Strathclyde joins global network dedicated to accelerating breakthroughs in human health

Aerial view of the University of Strathclyde campus

The University of Strathclyde is part of a global network aimed at achieving breakthroughs in human health over a decade.

Strathclyde has become a member of the Wellcome Leap Health Breakthrough Network, which is the world’s largest and fastest “activatable” health research network.

Wellcome Leap is a non-profit organization founded by the Wellcome Trust to achieve breakthroughs in human health.

Strathclyde is one of 14 UK institutions registered with the network.

Network participants are committed to solving the world’s most serious health problems, such as cancer and infectious diseases, at record speed.

Currently, finalizing a research funding agreement can take up to a year, and where collaboration is required, work often cannot begin until all parties have been signed, which further extend the deadline. Moreover, the key elements needed to catalyze innovation sometimes come from individual researchers or from smaller institutions that are often excluded from large research initiatives. Breakthroughs require diverse momentum and capabilities, wherever they exist in the world.

The Wellcome Leap Health Breakthrough Network will help break down barriers to progress through the first Academic Research Funding Agreement (MARFA), which equitably addresses all terms, including intellectual property (IP), ownership and publication . Once an organization has signed the MARFA, any researcher or group will only need to negotiate the statement of work and costs before funds can be passed on and work can begin often within days, which reduces development time by months or more.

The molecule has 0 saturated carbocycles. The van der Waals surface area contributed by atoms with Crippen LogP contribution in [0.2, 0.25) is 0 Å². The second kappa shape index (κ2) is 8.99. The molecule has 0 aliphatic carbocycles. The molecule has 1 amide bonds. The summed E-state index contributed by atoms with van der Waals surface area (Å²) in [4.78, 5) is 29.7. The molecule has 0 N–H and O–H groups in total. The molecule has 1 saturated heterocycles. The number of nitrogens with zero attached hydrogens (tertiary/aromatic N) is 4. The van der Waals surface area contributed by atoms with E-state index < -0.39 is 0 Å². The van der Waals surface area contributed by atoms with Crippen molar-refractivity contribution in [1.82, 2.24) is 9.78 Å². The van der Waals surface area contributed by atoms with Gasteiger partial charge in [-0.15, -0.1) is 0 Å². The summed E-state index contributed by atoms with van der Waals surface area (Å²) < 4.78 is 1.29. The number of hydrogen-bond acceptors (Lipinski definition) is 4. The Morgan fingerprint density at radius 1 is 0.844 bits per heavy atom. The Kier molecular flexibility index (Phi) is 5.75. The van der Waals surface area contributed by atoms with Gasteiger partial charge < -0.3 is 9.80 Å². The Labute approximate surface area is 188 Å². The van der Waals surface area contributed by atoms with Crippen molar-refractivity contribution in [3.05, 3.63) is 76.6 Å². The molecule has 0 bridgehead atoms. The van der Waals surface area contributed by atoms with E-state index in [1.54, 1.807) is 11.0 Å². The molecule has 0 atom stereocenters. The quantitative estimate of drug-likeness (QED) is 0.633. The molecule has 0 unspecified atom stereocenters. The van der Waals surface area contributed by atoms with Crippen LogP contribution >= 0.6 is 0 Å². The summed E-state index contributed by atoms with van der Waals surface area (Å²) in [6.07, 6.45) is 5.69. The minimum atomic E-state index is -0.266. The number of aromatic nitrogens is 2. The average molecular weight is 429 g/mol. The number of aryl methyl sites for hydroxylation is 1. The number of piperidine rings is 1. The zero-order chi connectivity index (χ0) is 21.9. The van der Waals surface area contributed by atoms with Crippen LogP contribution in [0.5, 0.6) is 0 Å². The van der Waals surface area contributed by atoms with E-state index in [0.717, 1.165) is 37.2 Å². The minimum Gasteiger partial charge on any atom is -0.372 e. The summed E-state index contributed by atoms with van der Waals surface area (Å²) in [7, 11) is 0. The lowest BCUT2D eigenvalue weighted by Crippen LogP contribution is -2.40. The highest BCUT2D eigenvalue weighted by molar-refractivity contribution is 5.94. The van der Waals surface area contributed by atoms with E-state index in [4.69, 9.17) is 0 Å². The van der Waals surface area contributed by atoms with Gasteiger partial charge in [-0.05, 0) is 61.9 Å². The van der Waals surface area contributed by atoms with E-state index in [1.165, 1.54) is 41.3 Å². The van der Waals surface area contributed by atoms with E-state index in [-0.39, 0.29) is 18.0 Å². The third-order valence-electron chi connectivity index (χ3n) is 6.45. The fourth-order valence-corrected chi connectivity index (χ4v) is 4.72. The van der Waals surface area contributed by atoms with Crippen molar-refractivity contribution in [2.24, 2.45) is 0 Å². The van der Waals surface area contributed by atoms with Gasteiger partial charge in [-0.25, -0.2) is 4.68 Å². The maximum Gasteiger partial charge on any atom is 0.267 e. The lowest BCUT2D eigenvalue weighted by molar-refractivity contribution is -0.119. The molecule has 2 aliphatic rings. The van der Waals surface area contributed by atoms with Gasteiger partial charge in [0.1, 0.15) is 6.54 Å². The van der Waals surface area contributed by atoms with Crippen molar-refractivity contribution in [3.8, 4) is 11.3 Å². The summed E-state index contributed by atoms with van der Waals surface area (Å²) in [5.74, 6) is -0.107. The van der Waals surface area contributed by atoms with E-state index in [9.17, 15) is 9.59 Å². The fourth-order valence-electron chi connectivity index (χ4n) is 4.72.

Strathclyde Senior Professor Sir Jim McDonald said: “I am delighted that Strathclyde is joining Wellcome Leap, which will make a big difference to the drug discovery and development process and ensure the rapid delivery of treatments to patients. patients from all over the world.

“We are a leading international technology university committed to finding solutions to major global challenges and as such we are well placed to be active in this network.

“Accelerating drug discovery and development has always been at the heart of the work of, for example, the Strathclyde Institute of Pharmacy and Biomedical Sciences, the Center for Continuous Manufacturing and Crystallization and the Medicines Manufacturing Innovation Centre, of which we are the strategic research partner. The COVID-19 pandemic has demonstrated how urgently new effective treatments are needed and Wellcome Leap will play an important role in delivering this for a wide range of conditions.

Strathclyde’s first successful funding offer through Wellcome Leap is for the R3 project, led by Professor Harris Makatsoris of King’s College London’s Department of Engineering. The project will develop “micro-factories” to power the global network for manufacturing RNA (ribonucleic acid) products. Professor Yvonne Perrie, Director of the Strathclyde Institute of Pharmacy and Biomedical Sciences, is the Strathclyde Principal Investigator and Co-Principal Investigator on the project.

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